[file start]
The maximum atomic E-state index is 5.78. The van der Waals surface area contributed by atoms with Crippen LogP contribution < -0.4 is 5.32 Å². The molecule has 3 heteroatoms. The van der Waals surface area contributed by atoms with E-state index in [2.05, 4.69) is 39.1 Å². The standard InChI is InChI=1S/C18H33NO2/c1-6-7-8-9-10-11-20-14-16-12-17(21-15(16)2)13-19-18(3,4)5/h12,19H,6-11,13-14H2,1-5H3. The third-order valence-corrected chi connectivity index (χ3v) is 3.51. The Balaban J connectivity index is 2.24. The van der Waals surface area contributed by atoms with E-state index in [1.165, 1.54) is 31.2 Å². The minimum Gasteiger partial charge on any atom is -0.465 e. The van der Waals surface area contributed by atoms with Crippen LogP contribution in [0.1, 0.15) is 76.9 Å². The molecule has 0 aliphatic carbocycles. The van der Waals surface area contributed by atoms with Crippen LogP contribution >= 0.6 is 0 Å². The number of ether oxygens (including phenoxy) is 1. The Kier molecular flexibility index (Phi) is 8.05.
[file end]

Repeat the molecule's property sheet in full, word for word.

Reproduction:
The maximum atomic E-state index is 5.78. The van der Waals surface area contributed by atoms with Crippen LogP contribution < -0.4 is 5.32 Å². The molecule has 3 heteroatoms. The van der Waals surface area contributed by atoms with E-state index in [2.05, 4.69) is 39.1 Å². The standard InChI is InChI=1S/C18H33NO2/c1-6-7-8-9-10-11-20-14-16-12-17(21-15(16)2)13-19-18(3,4)5/h12,19H,6-11,13-14H2,1-5H3. The third-order valence-corrected chi connectivity index (χ3v) is 3.51. The Balaban J connectivity index is 2.24. The van der Waals surface area contributed by atoms with E-state index in [1.165, 1.54) is 31.2 Å². The minimum Gasteiger partial charge on any atom is -0.465 e. The van der Waals surface area contributed by atoms with Crippen LogP contribution in [0.1, 0.15) is 76.9 Å². The molecule has 0 aliphatic carbocycles. The van der Waals surface area contributed by atoms with Crippen LogP contribution >= 0.6 is 0 Å². The number of ether oxygens (including phenoxy) is 1. The Kier molecular flexibility index (Phi) is 8.05.